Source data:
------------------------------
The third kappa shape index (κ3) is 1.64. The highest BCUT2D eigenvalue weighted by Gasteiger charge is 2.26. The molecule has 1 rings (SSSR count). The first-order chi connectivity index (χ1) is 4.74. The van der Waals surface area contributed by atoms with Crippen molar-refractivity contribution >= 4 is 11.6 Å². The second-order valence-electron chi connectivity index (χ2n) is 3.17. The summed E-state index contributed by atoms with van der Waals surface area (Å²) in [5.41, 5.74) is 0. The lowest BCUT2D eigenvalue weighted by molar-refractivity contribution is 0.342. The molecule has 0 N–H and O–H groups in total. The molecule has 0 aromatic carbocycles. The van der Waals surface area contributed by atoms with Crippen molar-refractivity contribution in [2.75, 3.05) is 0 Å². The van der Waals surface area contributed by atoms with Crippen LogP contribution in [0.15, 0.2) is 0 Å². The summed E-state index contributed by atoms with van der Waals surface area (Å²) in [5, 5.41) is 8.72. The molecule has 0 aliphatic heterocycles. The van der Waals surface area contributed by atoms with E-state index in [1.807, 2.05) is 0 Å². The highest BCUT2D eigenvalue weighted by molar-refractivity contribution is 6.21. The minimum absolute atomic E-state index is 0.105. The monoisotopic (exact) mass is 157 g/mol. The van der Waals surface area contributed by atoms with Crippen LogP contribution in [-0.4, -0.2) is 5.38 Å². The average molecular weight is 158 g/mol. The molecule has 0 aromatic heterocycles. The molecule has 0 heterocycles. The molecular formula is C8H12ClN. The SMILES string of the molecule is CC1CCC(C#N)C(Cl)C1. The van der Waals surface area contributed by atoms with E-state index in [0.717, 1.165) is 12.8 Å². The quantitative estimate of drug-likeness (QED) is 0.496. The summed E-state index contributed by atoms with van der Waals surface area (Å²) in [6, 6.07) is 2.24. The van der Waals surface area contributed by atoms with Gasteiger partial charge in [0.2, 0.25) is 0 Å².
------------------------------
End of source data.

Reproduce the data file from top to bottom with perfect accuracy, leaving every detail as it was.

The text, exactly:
The third kappa shape index (κ3) is 1.64. The highest BCUT2D eigenvalue weighted by Gasteiger charge is 2.26. The molecule has 1 rings (SSSR count). The first-order chi connectivity index (χ1) is 4.74. The van der Waals surface area contributed by atoms with Crippen molar-refractivity contribution >= 4 is 11.6 Å². The second-order valence-electron chi connectivity index (χ2n) is 3.17. The summed E-state index contributed by atoms with van der Waals surface area (Å²) in [5.41, 5.74) is 0. The lowest BCUT2D eigenvalue weighted by molar-refractivity contribution is 0.342. The molecule has 0 N–H and O–H groups in total. The molecule has 0 aromatic carbocycles. The van der Waals surface area contributed by atoms with Crippen molar-refractivity contribution in [2.75, 3.05) is 0 Å². The van der Waals surface area contributed by atoms with Crippen LogP contribution in [0.15, 0.2) is 0 Å². The summed E-state index contributed by atoms with van der Waals surface area (Å²) in [5, 5.41) is 8.72. The molecule has 0 aliphatic heterocycles. The van der Waals surface area contributed by atoms with E-state index in [1.807, 2.05) is 0 Å². The highest BCUT2D eigenvalue weighted by molar-refractivity contribution is 6.21. The minimum absolute atomic E-state index is 0.105. The monoisotopic (exact) mass is 157 g/mol. The van der Waals surface area contributed by atoms with Crippen LogP contribution in [-0.4, -0.2) is 5.38 Å². The average molecular weight is 158 g/mol. The molecule has 0 aromatic heterocycles. The molecule has 0 heterocycles. The molecular formula is C8H12ClN. The SMILES string of the molecule is CC1CCC(C#N)C(Cl)C1. The van der Waals surface area contributed by atoms with E-state index in [0.717, 1.165) is 12.8 Å². The quantitative estimate of drug-likeness (QED) is 0.496. The summed E-state index contributed by atoms with van der Waals surface area (Å²) in [6, 6.07) is 2.24. The van der Waals surface area contributed by atoms with Gasteiger partial charge in [0.2, 0.25) is 0 Å².